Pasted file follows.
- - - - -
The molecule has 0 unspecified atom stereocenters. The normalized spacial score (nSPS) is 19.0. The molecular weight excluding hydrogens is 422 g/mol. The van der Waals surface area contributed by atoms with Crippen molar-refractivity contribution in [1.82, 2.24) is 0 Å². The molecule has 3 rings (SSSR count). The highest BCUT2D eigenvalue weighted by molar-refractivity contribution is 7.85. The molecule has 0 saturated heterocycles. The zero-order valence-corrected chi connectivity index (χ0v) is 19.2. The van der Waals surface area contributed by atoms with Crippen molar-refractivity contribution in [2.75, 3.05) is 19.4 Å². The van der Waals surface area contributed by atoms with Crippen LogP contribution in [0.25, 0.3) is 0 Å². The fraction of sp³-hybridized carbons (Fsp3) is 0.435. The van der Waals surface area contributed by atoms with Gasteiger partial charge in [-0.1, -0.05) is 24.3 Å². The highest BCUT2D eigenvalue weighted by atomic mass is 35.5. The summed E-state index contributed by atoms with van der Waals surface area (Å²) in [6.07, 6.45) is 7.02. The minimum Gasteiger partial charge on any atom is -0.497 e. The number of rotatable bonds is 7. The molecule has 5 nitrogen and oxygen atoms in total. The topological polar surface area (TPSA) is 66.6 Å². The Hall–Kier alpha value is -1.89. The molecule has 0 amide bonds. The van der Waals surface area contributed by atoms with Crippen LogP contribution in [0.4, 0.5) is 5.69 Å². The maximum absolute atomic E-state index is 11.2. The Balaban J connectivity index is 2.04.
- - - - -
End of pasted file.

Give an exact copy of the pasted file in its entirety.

The molecule has 0 unspecified atom stereocenters. The normalized spacial score (nSPS) is 19.0. The molecular weight excluding hydrogens is 422 g/mol. The van der Waals surface area contributed by atoms with Crippen molar-refractivity contribution in [1.82, 2.24) is 0 Å². The molecule has 3 rings (SSSR count). The highest BCUT2D eigenvalue weighted by molar-refractivity contribution is 7.85. The molecule has 0 saturated heterocycles. The zero-order valence-corrected chi connectivity index (χ0v) is 19.2. The van der Waals surface area contributed by atoms with Crippen molar-refractivity contribution in [2.75, 3.05) is 19.4 Å². The van der Waals surface area contributed by atoms with Crippen LogP contribution in [0.25, 0.3) is 0 Å². The fraction of sp³-hybridized carbons (Fsp3) is 0.435. The van der Waals surface area contributed by atoms with Gasteiger partial charge in [-0.1, -0.05) is 24.3 Å². The highest BCUT2D eigenvalue weighted by atomic mass is 35.5. The summed E-state index contributed by atoms with van der Waals surface area (Å²) in [6.07, 6.45) is 7.02. The minimum Gasteiger partial charge on any atom is -0.497 e. The number of rotatable bonds is 7. The molecule has 5 nitrogen and oxygen atoms in total. The topological polar surface area (TPSA) is 66.6 Å². The Hall–Kier alpha value is -1.89. The molecule has 0 amide bonds. The van der Waals surface area contributed by atoms with Crippen LogP contribution in [0.4, 0.5) is 5.69 Å². The maximum absolute atomic E-state index is 11.2. The Balaban J connectivity index is 2.04.